Volume 42 - Article 9 | Pages 245–292

Remain, leave, or return? Mothers’ location continuity after separation in Belgium

By Christine Schnor, Julia Mikolai

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Date received:30 Sep 2018
Date published:13 Feb 2020
Word count:10597
Keywords:family instability, internal migration, life course, local ties, residential mobility, separation, social inequality
Weblink:You will find all publications in this Special Collection on “Separation, Divorce, and Residential Mobility in a Comparative Perspective” here.


Background: Partnership dissolution can mark an extended period of residential instability for mothers and their children. Location continuity, i.e., the ability to stay in or return to the same neighbourhood after separation, is essential to reduce the negative consequences of separation.

Objective: We focus on mothers’ post-separation location continuity in the three years following separation and study the role of socioeconomic resources and local ties (to a home, neighbourhood, and region) in remaining in or returning to their pre-separation neighbourhood.

Methods: Using linked Belgian Census (2001) and register data (2001–2006), we estimate multinomial logistic regression models (N = 25,802). Based on the occurrence, frequency, and destination of moves, we distinguish between high, moderate, and low degrees of location continuity. We also study the probability of remaining in, leaving, or returning to the pre-separation neighbourhood.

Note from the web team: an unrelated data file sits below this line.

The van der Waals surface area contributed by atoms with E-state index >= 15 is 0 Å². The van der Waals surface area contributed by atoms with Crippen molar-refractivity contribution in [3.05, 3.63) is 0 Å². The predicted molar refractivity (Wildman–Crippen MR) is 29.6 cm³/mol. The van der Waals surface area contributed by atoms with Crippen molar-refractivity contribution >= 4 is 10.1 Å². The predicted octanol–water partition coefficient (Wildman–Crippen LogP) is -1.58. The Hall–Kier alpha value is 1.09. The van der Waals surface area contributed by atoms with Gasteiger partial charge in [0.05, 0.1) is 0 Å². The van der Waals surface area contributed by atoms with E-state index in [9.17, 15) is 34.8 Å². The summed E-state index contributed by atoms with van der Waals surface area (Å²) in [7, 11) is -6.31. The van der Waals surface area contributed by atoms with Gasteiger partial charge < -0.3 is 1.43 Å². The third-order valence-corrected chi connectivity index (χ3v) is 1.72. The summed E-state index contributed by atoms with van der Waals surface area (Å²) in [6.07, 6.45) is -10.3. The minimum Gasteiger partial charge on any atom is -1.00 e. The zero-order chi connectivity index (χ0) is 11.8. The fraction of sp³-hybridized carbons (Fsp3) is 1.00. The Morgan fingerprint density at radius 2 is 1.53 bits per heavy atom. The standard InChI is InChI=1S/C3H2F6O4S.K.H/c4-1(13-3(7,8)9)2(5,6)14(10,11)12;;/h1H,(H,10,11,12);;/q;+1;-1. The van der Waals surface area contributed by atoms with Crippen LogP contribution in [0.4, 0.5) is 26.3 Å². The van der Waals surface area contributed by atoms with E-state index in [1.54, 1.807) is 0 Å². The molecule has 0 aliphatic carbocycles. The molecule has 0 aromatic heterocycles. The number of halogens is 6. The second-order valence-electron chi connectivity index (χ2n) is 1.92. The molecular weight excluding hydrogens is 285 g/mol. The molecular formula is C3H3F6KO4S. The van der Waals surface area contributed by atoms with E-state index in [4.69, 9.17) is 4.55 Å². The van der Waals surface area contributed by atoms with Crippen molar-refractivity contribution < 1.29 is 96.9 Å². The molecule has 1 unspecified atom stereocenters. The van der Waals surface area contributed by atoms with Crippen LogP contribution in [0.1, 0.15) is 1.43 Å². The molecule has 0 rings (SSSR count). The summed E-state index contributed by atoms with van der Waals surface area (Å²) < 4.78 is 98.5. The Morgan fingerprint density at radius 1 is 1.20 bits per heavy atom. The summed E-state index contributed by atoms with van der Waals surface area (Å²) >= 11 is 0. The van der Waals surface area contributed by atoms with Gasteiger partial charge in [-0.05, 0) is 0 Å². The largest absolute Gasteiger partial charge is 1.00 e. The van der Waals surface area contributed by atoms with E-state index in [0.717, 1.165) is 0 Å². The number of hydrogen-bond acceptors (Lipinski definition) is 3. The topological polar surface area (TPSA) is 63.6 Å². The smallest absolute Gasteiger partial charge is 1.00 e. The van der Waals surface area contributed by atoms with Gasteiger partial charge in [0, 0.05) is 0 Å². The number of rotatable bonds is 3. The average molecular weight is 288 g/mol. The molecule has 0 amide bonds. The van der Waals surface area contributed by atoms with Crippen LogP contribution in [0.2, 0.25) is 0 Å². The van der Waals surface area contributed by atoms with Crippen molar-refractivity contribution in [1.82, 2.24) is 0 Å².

Results: Mothers who live at their place of birth (a measure of local ties) tend to stay in or return to their pre-separation neighbourhood or region; if they have more socioeconomic resources they are more likely to remain in the family home. Mothers from disadvantaged backgrounds move further and more often.

Conclusions: If separated mothers lack socioeconomic resources and local ties, they are less likely to maintain location continuity. Policy programmes should target these women in order to provide better opportunities for separated mothers and their children.

Contribution: We introduce the concept of post-separation location continuity and account for separation-induced as well as post-separation residential changes in the first three years after separation.

Author's Affiliation

Christine Schnor - Université catholique de Louvain, Belgium [Email]
Julia Mikolai - University of St Andrews, United Kingdom [Email]

Other articles by the same author/authors in Demographic Research

» Family life transitions, residential relocations, and housing in the life course: Current research and opportunities for future work: Introduction to the Special Collection on “Separation, Divorce, and Residential Mobility in a Comparative Perspective”
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» Separation, divorce, and housing tenure: A cross-country comparison
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» Union dissolution and housing trajectories in Britain
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» A decade of life-course research on fertility of immigrants and their descendants in Europe
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» The role of education in the intersection of partnership transitions and motherhood in Europe and the United States
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» Stepfather or biological father? Education-specific pathways of postdivorce fatherhood
Volume 37 - Article 51

» Does waiting pay off for couples? Partnership duration prior to household formation and union stability
Volume 33 - Article 22

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